The process of applying for a scholarship begins by carefully examining the requisites and target presented by the academic institution or fund granting organization. Aside from checking that you meet the requisites, most scholarships are oriented to a particular target, so it is often advisable to not waste your efforts if your profile doesn’t fit this target. If you have a profile that can be tweaked to get into targeting zone, it is worth the extra effort.
But how exactly does one achieve that? Well, you can present your profile and information through CV (curriculum vitae) or Resume, your main personal marketing tool. These documents have mostly the same purpose: they represent your academic achievements and provide important and precise information about your experience, education, and personal qualities.
It is important to stress although students don’t usually have tons of experience (and no scholarship awarding program expect them to), putting the information together in a consistent resume by keeping it simple, accurate, relevant and organized will play a major role in the selection procedure.
There are certain differences between CV and resume, mainly regarding their use and length. While resumes are short, never exceeding two pages, CVs extend more than two pages.
Depending on the scholarship, some organizations will ask for resumes or CVs. A CV for a scholarship or fellowship should be written purposely and should clearly demonstrate how suitable you are for the scholarship, by including the relevant information. It should highlight your academic qualifications, achievements, future career objectives, and any other information that may give you an edge over the other applicants, like language or computer skills.
Minimally, your CV must include: an academic background, information about publications, participation in research, teaching experience, services done, relevant skills, awards and honours.
But enough talking! You are not reading all this just to know what a CV is, you want to write a killing CV for that scholarship you want. Here are the four basic steps you must follow to optimize your CV writing:
Gather all the information about yourself before starting. List your educational qualifications, honours and awards, achievements, skills and information that you think might help. When you are done, critically analyze the list and categorize the information: All is worth featuring on your CV, or can something be left behind?
After finishing your list, organize it so that it will seem objective and professional, and more importantly, that leaves an impression of uniqueness of you. List your achievements, current achievements foremost and then the others. It is best to describe one’s education first, and then list awards and previous work, leaving publications and symposiums for the last. In the end, list your relevant skills, that is, languages, techniques and other things you know how to do.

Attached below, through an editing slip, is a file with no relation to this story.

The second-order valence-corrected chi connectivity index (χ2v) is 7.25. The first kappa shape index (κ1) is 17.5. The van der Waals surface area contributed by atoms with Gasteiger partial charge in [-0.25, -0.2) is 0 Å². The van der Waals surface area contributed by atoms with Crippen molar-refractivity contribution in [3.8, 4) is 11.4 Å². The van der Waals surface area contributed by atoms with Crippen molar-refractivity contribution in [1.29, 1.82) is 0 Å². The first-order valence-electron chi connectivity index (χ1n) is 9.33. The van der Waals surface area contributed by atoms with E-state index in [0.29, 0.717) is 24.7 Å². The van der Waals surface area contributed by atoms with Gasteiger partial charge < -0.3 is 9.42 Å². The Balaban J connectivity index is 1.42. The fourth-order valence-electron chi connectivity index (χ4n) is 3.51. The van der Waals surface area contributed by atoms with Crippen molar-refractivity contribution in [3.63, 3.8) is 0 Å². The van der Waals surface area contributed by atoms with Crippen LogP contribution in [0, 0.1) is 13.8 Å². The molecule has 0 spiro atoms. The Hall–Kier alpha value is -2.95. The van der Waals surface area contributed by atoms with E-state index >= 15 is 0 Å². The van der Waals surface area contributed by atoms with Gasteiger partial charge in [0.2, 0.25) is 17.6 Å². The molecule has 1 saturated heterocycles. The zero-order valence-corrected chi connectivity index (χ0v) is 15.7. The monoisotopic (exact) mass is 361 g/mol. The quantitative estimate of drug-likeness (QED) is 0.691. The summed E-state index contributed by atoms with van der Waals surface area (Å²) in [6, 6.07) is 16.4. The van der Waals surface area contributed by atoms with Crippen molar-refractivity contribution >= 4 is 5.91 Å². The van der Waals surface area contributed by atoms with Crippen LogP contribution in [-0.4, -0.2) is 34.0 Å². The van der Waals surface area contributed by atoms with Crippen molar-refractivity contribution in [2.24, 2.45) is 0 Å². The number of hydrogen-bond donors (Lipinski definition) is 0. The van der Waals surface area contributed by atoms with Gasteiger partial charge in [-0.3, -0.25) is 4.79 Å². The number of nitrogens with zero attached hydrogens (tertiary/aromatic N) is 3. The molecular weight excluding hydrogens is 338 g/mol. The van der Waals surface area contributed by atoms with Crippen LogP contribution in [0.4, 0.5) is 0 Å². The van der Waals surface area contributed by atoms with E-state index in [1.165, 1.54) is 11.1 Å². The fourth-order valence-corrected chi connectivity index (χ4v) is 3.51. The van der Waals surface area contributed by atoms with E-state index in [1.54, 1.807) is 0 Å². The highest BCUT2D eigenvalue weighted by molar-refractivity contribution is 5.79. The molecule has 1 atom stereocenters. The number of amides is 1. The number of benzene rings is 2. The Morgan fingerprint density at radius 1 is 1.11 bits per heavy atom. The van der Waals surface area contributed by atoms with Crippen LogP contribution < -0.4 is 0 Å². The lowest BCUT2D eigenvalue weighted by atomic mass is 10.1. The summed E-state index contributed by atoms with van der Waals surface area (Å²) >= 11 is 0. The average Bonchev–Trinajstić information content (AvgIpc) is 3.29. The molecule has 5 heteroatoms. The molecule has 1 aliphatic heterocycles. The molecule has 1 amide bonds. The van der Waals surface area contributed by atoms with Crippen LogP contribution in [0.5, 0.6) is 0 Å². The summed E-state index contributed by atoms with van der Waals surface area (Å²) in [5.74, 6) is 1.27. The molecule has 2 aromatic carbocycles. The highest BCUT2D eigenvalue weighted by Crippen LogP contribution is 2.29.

3) Simple and True
Never, never (never) add something you can’t back up with facts and/or actions. In other words, be honest. If you don’t have a particular skill, don’t write it down. Not only it is dishonest, it is quite dumb to lie about your skills and achievements: Remember evaluation committees are composed of experienced researchers and academics who have seen their fair share of fraudulent CVs, they will spot you right away. Don’t blow your own trumpet. Although you want the scholarship committee to consider you over the other candidates, over embellishing facts and going on about your minor achievements will not increase your chances of winning a scholarship.
Before sending your CV to its final destination, edit and correct it, over and over again, until it is error-free. Grammatical or spelling (regardless of how irrelevant it may seem) mistakes will give the committee a poor image of you, and some referees will simply discard your application when they encounter these types of mistakes.
Don’t look baffled, I’ve seen it. Try to leave your CV alone for a few days and then read it again looking for errors, you’ll be surprised by the amount you missed the first time. Another strategy I find useful is printing the CV and checking it on paper.
One last piece of advice: don’t ask someone to do this for you. Even if you are not the most brilliant CV writer, write it yourself. This won’t be the last time you will have to do it. There are thousands of sample CVs online, and information is abundant, so don’t just stay with my view of things, do some research (After all, you want that scholarship, right?).
Remember, effective CV writing is a skill that needs practice to master. I still often modify my CV every month or so, even if I’m not applying to any new funding.
Did you find this article helpful? If you have friends who are about to apply for a scholarship or fellowship, share this article with them. And apply away!